Windows 8.1 Update. Windows 8.1 Update 1. Windows Feature Pack. Windows 8.1 Service Pack 1. Call it what you will, the big update to Windows 8.1 is just around the corner and it promises much. Or at least it did. It was revealed yesterday that it was possible to get hold of the update ahead of schedule with a quick and simple registry edit — or by downloading the necessary files from the numerous mirrors that quickly sprang up — and it appears that this is final code; the RTM version that will hit Windows Update for the masses very soon. Was it worth the wait?
This update was Microsoft’s chance to put things right, to win back people who hated Windows 8 and have failed to be won over by 8.1. I make no secret about having a love-hate relationship with Windows 8.x. There have been parts of Windows 8 — particularly the Metro/modern side of things — which I disliked from day one, but for the most part I have been able to just avoid using them. Microsoft has even acknowledged that people want to avoid the Start screen whenever possible, and has provided tips on how to do so.
Like many others, I jumped through the necessary hoops, grabbed the required files from Windows Update and I’m now running Windows 8.1 with the Update installed. I boot straight to the desktop, so what’s the first noticeable change having installed the update? Oh, there’s a bright green icon screaming for attention in the taskbar. What’s all that about? Ah… the Store link. Great. That’ll come in handy for all of the modern apps I don’t install. But as I’ve noticed it, why not give it a click and see if anything else is new. As we knew from earlier leaks, modern apps now have a pseudo titlebar like ‘legacy’ apps (sidenote — why in the name of sweet hell are they ‘legacy’ apps? Legacy? They’re the most commonly used apps!). Except it’s not visual all of the time and it doesn’t act like other titlebars.
In a regular app (I am, henceforth, refusing to use the word ‘legacy’) one can use the titlebar to drag and drop apps to new positions. Not with modern apps. In regular apps, right clicking a titlebar displays a context menu. Not in modern apps. Again Microsoft gets it wrong. In trying to clear the boundaries between modern and regular apps, the company has merely succeeded in highlighting just how different they are and creating a strange experience for anyone unfortunate enough to find that they use both types.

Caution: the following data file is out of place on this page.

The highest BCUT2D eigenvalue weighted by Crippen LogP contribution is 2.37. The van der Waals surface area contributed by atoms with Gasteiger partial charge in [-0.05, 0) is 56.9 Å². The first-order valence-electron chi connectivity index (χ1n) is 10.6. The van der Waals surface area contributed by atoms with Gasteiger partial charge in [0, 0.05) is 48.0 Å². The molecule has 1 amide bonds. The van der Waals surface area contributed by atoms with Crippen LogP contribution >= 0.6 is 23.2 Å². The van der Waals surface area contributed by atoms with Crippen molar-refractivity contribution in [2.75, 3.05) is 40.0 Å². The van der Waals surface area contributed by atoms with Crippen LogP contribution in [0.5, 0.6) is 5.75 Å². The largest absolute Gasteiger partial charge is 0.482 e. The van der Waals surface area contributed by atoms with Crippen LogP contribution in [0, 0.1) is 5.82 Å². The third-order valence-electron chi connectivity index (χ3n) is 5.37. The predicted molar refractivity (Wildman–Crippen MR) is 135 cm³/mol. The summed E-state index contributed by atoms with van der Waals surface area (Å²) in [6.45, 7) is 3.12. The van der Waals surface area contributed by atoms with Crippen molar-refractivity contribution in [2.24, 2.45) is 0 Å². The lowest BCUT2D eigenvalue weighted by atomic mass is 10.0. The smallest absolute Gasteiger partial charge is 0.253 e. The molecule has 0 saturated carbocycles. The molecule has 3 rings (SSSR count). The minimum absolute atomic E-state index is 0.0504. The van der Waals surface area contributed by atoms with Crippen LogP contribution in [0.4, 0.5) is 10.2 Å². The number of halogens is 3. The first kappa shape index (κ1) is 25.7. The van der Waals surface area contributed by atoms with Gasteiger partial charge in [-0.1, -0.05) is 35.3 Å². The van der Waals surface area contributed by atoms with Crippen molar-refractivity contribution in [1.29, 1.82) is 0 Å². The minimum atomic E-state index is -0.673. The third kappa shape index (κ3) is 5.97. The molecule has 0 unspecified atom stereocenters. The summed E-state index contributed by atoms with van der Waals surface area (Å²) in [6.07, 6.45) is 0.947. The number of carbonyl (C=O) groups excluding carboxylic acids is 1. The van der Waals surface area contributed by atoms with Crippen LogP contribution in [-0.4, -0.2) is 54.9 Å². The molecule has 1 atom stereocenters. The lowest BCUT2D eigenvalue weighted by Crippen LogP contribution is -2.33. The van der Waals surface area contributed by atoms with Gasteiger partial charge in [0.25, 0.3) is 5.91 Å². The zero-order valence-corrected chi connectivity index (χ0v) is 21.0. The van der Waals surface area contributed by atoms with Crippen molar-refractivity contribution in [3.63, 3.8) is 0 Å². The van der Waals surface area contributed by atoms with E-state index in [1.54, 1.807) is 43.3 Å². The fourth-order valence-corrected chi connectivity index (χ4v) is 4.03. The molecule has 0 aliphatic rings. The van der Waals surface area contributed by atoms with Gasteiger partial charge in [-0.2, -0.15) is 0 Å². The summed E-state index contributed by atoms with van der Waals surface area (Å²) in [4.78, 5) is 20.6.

The lack of Start menu is something that sits uncomfortably with many users. The release of Windows 8.1 addressed the issue to some degree by reintroducing the Start button, but this was not really enough. The new update makes another tweak. The Start button is still present, and clicking it still brings up the Start screen. The change is that the taskbar remains visible when the Start screen appears; it’s almost like having a full-screen Start menu. But move the mouse to click on something and… wait… what’s that? The taskbar has disappeared? WTF?!
For anyone with a preference for working in desktop mode, this disjointed weirdness merely exacerbates a problem that has been present for some time — the idea that Windows 8.x just doesn’t seem to know what it wants to be. The strange hybrid beast that has been created is worse than the Frankenstein’s monster it has has been likened to. It’s just a bloody mess. Accusations of being bolted together are nothing new, but it is astonishing that Microsoft can consider this a completed product and be happy to put its name to the update. This was meant to be the one update to rule them all — in reality it has just fucked things up. There is really no politer way to put it.
There have been complaints, whinges and grumbles about the fact that the Start screen has not featured a shutdown option. Well, fear not! This is addressed in the Update! Oh wait… no it’s not. My mistake. Yes, there is now a shutdown option, but it is very awkward and the ‘workflow’ of getting to it is just absurd. Click the Start button at the bottom left of the screen. If the Start screen is configured to go to App view you will then need to switch to the other screen. Then the power icon is visible, nestled in the upper right hand corner of the screen — the opposite bloody corner to the Start button! Do you not believe in efficiency, Microsoft?! — which can finally be tapped or clicked to restart or shutdown. I need a lie down after that.
Windows 8.1 Update is a Band-Aid holding together an already patched up operating system. There had better be some seriously impressive plans in store for Windows 9 — or maybe even another update to the 8.x range — because Microsoft is putting its famous franchise in danger of becoming even more of a laughing stock than it currently is. And yet I continue to use it! Is there something wrong with me? When will I start to listen to my own advice and spend more time with OS X and Chrome OS? The Update is a joke. It smacks of Microsoft desperately scrabbling to correct its mistakes and failing — dramatically — to do so. This is a poor patch for a broken operating system. Go home Microsoft, you’re drunk.
Did you bite the bullet and install the Update? Did it live up to expectations (did you have high ones?) or was it a disappointment?
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